No pilots, no betas - all flows!
So many wonderful, and long-desired changes came to Flows in the Summer ‘21. No pilots, no betas - all of these features are live in your Salesforce org!
Salesforce really took technical admins and developers looking to build clean workflows for their users into account with these new changes, making clicks an appealing alternative to a more intense programming approach for simple business processes.
Out of all the new changes, we're most excited about having multicolumn support, being able to set default values for choice components, and the ability to manage complex sorting. Let’s dive into these features and how you can get started using them right away.
The updates to multicolumn support for flows means that you can now divide each flow screen into multiple sections and columns to create an effective layout with a great UI-- without touching a single line of code. This means you no longer have to choose between one vs two-column layouts on flow screens and because of that, it’s possible to take advantage of what LWCs has had to offer since 2019 with conditionally visible, and mobile-friendly page structuring.
To start using this new feature right away, go into Flow Builder and use the Section component to move screen components into up to four columns.
As you begin editing the screen in Flow Builder, you can drag the Section components onto the screen canvas. In the Section component’s attributes, add columns and set the width. These updates are a huge step forward for building clean-looking forms on both desktop and mobile.
Default values for choice components
If you’ve worked with default values for choice components in the past, you may have had to create some wacky workarounds to address this exact behavior. The inability to default a value in a picklist or radio button was a deal-breaker for many. Now, with updates to this feature, Salesforce has helped reduce unnecessary clutter on the flow UI and created intuitive workflows that can handle your automation needs more prescriptively.
You can now set a default value using any flow resource: a record query, an action, another component, or manually select a specific picklist value when using a picklist choice set.
This update will be especially useful if you want to make it simple for users to make updates to opportunity details. After the user sets the opportunity stage, you’ll set the Stage’s picklist to the record’s preselected opportunity.
Helpful tips to keep in mind with this new update:
- When it’s runtime, a choice will be preselected if the value matches the components default value.
- For choice components that let users select a single option, like Picklists and Radio Buttons, Salesforce will automatically preselect the first choice that matches.
- For choice components that let users select multiple options, like Multi-Select Picklists and Checkbox Groups, Salesforce will preselect each choice that matches.
Sorting collections instantly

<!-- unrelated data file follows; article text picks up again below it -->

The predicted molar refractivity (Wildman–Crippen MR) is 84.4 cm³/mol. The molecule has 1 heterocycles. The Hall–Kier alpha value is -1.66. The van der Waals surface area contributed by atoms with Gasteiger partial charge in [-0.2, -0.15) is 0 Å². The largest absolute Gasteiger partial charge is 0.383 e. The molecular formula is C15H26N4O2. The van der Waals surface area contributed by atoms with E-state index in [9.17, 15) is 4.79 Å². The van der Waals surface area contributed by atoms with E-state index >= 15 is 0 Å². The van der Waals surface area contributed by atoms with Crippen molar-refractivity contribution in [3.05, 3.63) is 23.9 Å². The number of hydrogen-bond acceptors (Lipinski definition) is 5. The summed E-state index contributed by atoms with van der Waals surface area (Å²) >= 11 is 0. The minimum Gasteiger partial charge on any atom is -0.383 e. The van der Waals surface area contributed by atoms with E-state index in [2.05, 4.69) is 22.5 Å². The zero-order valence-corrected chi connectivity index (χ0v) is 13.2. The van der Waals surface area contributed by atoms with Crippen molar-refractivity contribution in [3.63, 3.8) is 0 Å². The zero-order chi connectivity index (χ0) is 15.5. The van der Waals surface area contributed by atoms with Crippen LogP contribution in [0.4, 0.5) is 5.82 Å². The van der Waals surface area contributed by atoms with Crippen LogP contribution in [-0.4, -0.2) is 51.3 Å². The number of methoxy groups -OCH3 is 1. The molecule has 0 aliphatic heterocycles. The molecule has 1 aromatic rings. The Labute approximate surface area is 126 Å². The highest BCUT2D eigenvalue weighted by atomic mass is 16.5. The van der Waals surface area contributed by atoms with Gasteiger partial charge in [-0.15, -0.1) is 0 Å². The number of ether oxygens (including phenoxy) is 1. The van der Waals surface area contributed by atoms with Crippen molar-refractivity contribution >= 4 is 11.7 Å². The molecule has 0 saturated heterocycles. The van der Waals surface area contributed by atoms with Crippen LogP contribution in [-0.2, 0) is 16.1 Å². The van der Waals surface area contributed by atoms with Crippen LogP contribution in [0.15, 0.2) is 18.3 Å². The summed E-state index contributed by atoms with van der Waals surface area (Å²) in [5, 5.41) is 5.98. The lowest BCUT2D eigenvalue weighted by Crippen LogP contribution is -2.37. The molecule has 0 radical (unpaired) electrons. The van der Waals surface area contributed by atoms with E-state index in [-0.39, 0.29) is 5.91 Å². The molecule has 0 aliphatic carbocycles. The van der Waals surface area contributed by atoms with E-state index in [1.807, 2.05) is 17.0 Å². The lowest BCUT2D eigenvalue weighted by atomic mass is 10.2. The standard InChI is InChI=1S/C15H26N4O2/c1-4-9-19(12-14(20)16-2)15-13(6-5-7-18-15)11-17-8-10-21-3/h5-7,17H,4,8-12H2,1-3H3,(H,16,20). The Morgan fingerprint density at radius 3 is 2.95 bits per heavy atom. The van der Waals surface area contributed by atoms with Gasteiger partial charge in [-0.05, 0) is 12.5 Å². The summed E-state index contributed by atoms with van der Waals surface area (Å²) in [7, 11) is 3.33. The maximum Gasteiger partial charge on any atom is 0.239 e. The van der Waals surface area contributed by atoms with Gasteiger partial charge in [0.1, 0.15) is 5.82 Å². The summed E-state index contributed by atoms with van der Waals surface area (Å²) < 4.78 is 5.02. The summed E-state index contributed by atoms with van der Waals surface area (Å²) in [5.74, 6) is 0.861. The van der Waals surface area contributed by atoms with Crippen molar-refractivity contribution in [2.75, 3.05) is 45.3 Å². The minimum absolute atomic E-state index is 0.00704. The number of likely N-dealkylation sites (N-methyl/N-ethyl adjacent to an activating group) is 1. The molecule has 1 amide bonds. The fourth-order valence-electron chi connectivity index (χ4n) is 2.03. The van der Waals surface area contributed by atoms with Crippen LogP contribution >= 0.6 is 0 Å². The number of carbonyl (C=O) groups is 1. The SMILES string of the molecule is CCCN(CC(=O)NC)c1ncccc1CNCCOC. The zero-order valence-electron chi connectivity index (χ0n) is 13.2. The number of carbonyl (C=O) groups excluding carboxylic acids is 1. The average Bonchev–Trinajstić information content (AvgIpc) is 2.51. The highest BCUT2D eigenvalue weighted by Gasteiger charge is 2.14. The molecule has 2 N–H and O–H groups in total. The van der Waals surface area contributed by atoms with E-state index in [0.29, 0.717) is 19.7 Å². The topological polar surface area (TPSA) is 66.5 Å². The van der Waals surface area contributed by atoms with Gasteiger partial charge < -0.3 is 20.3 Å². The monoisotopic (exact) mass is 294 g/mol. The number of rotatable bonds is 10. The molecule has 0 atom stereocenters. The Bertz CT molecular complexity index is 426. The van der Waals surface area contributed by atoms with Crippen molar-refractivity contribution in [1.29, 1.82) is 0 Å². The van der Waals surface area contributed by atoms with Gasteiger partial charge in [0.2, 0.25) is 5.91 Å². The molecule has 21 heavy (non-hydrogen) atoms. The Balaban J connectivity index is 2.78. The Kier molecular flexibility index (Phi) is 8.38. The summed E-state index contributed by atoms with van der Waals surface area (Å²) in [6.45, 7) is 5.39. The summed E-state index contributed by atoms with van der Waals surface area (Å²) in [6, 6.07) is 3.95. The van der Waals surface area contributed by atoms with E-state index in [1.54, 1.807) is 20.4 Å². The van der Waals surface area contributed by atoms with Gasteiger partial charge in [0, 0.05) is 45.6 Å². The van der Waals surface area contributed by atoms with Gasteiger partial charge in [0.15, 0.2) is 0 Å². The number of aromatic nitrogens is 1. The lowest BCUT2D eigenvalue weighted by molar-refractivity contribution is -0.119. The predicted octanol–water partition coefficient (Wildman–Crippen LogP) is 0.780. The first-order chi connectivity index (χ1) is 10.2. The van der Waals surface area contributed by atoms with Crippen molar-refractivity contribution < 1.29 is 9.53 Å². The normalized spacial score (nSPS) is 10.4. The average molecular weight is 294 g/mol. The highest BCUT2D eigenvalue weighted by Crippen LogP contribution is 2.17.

The updates that were released to sort and limit data in a collection are huge. With a new custom flow element, you can now manage complex, multi-level sorting with clicks. Before the update If you choose to do this in a flow, it implied having to invoke a custom Apex action or (if you were brave) create loops in your flows.
Now you can use the Collection Sort element to prioritize and limit the collected data or remaining items in the collection variable after sorting. This new feature will come in handy if you want to reduce a record collection variable to only a specific number of accounts. Before this update, it wasn’t possible to reorder the values and it was difficult to separate a collections variable from highest to lowest without hitting flow limits when looping a large collection.
To get started with sorting collections, drag a Collection Sort element onto the canvas. If you’re on auto-layout, click the plus sign and select Collection Sort.
Next, select a collection variable, enter the field to sort the collection by Sort By, click Add Sort Option to add up to two additional sorting fields.
A few things to keep in mind when sorting collections are that:
- If you’re working with a collection variable that contains a single list of values, Flow Builder will set and hide the Sort By field automatically
- All text fields are sorted A-Z
- Boolean fields are sorted False if Sort Order is set to Ascending
- Boolean fields are sorted True if Sort Order is set to Descending
There were a ton of updates to the flows feature suite in Summer ‘21 and what’s even better is that all of these updates to flows are live in your Salesforce org! Salesforce really delivered on their intent to make flows better for technical admins and developers looking to build clean workflows for users, partners, and clients.
During the countdown to the Salesforce Summer Release, Salesforce Developer, Andrew Davis, shared his thoughts on five of the functionality updates he was most excited to see roll out. You can check out all of his videos about the Salesforce Summer Release on How We Think.
If you can’t wait to read about it, you can watch it here.